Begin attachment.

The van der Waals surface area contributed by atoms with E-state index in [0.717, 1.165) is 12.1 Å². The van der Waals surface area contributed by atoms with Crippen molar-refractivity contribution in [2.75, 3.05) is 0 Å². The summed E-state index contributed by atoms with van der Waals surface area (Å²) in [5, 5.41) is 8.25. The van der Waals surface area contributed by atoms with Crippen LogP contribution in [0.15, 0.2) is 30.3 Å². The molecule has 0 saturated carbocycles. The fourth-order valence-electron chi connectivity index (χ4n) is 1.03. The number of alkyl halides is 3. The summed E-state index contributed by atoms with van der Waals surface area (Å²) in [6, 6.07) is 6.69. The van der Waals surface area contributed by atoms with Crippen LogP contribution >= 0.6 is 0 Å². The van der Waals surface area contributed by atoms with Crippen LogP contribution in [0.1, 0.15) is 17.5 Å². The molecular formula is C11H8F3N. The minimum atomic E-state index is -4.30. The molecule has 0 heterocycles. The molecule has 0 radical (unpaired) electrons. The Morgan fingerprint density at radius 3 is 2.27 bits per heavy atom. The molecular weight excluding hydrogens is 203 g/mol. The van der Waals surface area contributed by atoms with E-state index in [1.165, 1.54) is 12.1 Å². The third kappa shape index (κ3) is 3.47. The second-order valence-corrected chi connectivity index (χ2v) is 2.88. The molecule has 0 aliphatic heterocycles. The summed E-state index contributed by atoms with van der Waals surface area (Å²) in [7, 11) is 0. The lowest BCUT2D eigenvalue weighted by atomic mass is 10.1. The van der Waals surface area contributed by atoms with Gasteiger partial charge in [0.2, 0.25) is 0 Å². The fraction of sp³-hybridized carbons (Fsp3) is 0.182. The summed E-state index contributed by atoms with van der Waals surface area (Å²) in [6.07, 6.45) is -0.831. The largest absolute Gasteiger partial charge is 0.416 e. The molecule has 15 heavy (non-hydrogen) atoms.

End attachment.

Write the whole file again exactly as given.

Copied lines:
The van der Waals surface area contributed by atoms with E-state index in [0.717, 1.165) is 12.1 Å². The van der Waals surface area contributed by atoms with Crippen molar-refractivity contribution in [2.75, 3.05) is 0 Å². The summed E-state index contributed by atoms with van der Waals surface area (Å²) in [5, 5.41) is 8.25. The van der Waals surface area contributed by atoms with Crippen LogP contribution in [0.15, 0.2) is 30.3 Å². The molecule has 0 saturated carbocycles. The fourth-order valence-electron chi connectivity index (χ4n) is 1.03. The number of alkyl halides is 3. The summed E-state index contributed by atoms with van der Waals surface area (Å²) in [6, 6.07) is 6.69. The van der Waals surface area contributed by atoms with Crippen LogP contribution >= 0.6 is 0 Å². The van der Waals surface area contributed by atoms with Crippen LogP contribution in [0.1, 0.15) is 17.5 Å². The molecular formula is C11H8F3N. The minimum atomic E-state index is -4.30. The molecule has 0 heterocycles. The molecule has 0 radical (unpaired) electrons. The Morgan fingerprint density at radius 3 is 2.27 bits per heavy atom. The molecular weight excluding hydrogens is 203 g/mol. The van der Waals surface area contributed by atoms with E-state index in [1.165, 1.54) is 12.1 Å². The third kappa shape index (κ3) is 3.47. The second-order valence-corrected chi connectivity index (χ2v) is 2.88. The molecule has 0 aliphatic heterocycles. The summed E-state index contributed by atoms with van der Waals surface area (Å²) in [7, 11) is 0. The lowest BCUT2D eigenvalue weighted by atomic mass is 10.1. The van der Waals surface area contributed by atoms with Gasteiger partial charge in [0.2, 0.25) is 0 Å². The fraction of sp³-hybridized carbons (Fsp3) is 0.182. The summed E-state index contributed by atoms with van der Waals surface area (Å²) in [6.07, 6.45) is -0.831. The largest absolute Gasteiger partial charge is 0.416 e. The molecule has 15 heavy (non-hydrogen) atoms.